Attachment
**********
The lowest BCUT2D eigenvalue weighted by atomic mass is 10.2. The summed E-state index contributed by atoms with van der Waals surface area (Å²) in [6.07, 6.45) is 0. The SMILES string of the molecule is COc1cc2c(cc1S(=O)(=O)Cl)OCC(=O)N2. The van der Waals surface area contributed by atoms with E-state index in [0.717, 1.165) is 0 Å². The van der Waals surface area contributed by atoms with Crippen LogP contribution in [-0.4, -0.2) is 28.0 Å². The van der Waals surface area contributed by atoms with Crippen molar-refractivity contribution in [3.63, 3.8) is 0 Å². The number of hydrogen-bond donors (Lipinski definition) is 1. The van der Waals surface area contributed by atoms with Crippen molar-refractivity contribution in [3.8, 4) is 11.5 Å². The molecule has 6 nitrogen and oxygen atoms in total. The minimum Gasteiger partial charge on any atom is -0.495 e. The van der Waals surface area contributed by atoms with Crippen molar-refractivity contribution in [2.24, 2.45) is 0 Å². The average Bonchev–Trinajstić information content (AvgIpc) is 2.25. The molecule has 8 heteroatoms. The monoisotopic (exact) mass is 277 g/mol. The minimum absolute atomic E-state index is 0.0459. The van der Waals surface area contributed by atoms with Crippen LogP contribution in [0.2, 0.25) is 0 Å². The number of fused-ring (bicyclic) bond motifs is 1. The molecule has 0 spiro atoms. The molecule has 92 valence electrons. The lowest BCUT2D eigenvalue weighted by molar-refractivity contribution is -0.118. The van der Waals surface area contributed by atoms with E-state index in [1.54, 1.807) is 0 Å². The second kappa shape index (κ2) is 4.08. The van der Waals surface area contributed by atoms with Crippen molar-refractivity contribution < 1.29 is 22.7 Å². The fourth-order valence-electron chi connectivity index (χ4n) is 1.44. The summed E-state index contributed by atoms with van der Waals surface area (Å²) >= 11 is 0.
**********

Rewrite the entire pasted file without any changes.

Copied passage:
The lowest BCUT2D eigenvalue weighted by atomic mass is 10.2. The summed E-state index contributed by atoms with van der Waals surface area (Å²) in [6.07, 6.45) is 0. The SMILES string of the molecule is COc1cc2c(cc1S(=O)(=O)Cl)OCC(=O)N2. The van der Waals surface area contributed by atoms with E-state index in [0.717, 1.165) is 0 Å². The van der Waals surface area contributed by atoms with Crippen LogP contribution in [-0.4, -0.2) is 28.0 Å². The van der Waals surface area contributed by atoms with Crippen molar-refractivity contribution in [3.63, 3.8) is 0 Å². The number of hydrogen-bond donors (Lipinski definition) is 1. The van der Waals surface area contributed by atoms with Crippen molar-refractivity contribution in [3.8, 4) is 11.5 Å². The molecule has 6 nitrogen and oxygen atoms in total. The minimum Gasteiger partial charge on any atom is -0.495 e. The van der Waals surface area contributed by atoms with Crippen molar-refractivity contribution in [2.24, 2.45) is 0 Å². The average Bonchev–Trinajstić information content (AvgIpc) is 2.25. The molecule has 8 heteroatoms. The monoisotopic (exact) mass is 277 g/mol. The minimum absolute atomic E-state index is 0.0459. The van der Waals surface area contributed by atoms with Crippen LogP contribution in [0.2, 0.25) is 0 Å². The number of fused-ring (bicyclic) bond motifs is 1. The molecule has 0 spiro atoms. The molecule has 92 valence electrons. The lowest BCUT2D eigenvalue weighted by molar-refractivity contribution is -0.118. The van der Waals surface area contributed by atoms with E-state index in [1.54, 1.807) is 0 Å². The second kappa shape index (κ2) is 4.08. The van der Waals surface area contributed by atoms with Crippen molar-refractivity contribution < 1.29 is 22.7 Å². The fourth-order valence-electron chi connectivity index (χ4n) is 1.44. The summed E-state index contributed by atoms with van der Waals surface area (Å²) >= 11 is 0.